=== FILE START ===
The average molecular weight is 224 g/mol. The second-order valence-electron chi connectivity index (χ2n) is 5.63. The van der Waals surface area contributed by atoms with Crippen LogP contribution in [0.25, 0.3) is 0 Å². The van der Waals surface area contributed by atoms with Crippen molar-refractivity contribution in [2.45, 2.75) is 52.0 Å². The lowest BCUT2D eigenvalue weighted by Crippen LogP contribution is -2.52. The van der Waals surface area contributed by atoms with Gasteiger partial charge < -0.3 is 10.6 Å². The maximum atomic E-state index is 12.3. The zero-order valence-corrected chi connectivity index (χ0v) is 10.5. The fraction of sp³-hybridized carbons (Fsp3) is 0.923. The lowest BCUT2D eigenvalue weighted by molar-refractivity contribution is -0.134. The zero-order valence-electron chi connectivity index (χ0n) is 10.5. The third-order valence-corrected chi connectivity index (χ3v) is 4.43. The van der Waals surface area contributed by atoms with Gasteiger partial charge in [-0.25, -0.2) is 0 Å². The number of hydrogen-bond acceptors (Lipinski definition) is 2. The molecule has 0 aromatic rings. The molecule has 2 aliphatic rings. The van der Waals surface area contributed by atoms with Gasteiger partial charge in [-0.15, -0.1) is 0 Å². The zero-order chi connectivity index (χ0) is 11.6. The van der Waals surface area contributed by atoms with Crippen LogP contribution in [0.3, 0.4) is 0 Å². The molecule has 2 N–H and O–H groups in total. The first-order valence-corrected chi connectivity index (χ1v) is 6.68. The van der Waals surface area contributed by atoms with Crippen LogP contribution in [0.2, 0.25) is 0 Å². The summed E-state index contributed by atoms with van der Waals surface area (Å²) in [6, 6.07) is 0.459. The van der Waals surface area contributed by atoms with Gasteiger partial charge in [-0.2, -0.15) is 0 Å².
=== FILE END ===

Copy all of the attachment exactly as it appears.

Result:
The average molecular weight is 224 g/mol. The second-order valence-electron chi connectivity index (χ2n) is 5.63. The van der Waals surface area contributed by atoms with Crippen LogP contribution in [0.25, 0.3) is 0 Å². The van der Waals surface area contributed by atoms with Crippen molar-refractivity contribution in [2.45, 2.75) is 52.0 Å². The lowest BCUT2D eigenvalue weighted by Crippen LogP contribution is -2.52. The van der Waals surface area contributed by atoms with Gasteiger partial charge < -0.3 is 10.6 Å². The maximum atomic E-state index is 12.3. The zero-order valence-corrected chi connectivity index (χ0v) is 10.5. The fraction of sp³-hybridized carbons (Fsp3) is 0.923. The lowest BCUT2D eigenvalue weighted by molar-refractivity contribution is -0.134. The zero-order valence-electron chi connectivity index (χ0n) is 10.5. The third-order valence-corrected chi connectivity index (χ3v) is 4.43. The van der Waals surface area contributed by atoms with Gasteiger partial charge in [-0.25, -0.2) is 0 Å². The number of hydrogen-bond acceptors (Lipinski definition) is 2. The molecule has 0 aromatic rings. The molecule has 2 aliphatic rings. The van der Waals surface area contributed by atoms with Gasteiger partial charge in [-0.15, -0.1) is 0 Å². The zero-order chi connectivity index (χ0) is 11.6. The van der Waals surface area contributed by atoms with Crippen LogP contribution in [0.3, 0.4) is 0 Å². The molecule has 2 N–H and O–H groups in total. The first-order valence-corrected chi connectivity index (χ1v) is 6.68. The van der Waals surface area contributed by atoms with Crippen LogP contribution in [0.2, 0.25) is 0 Å². The summed E-state index contributed by atoms with van der Waals surface area (Å²) in [6, 6.07) is 0.459. The van der Waals surface area contributed by atoms with Gasteiger partial charge in [-0.2, -0.15) is 0 Å².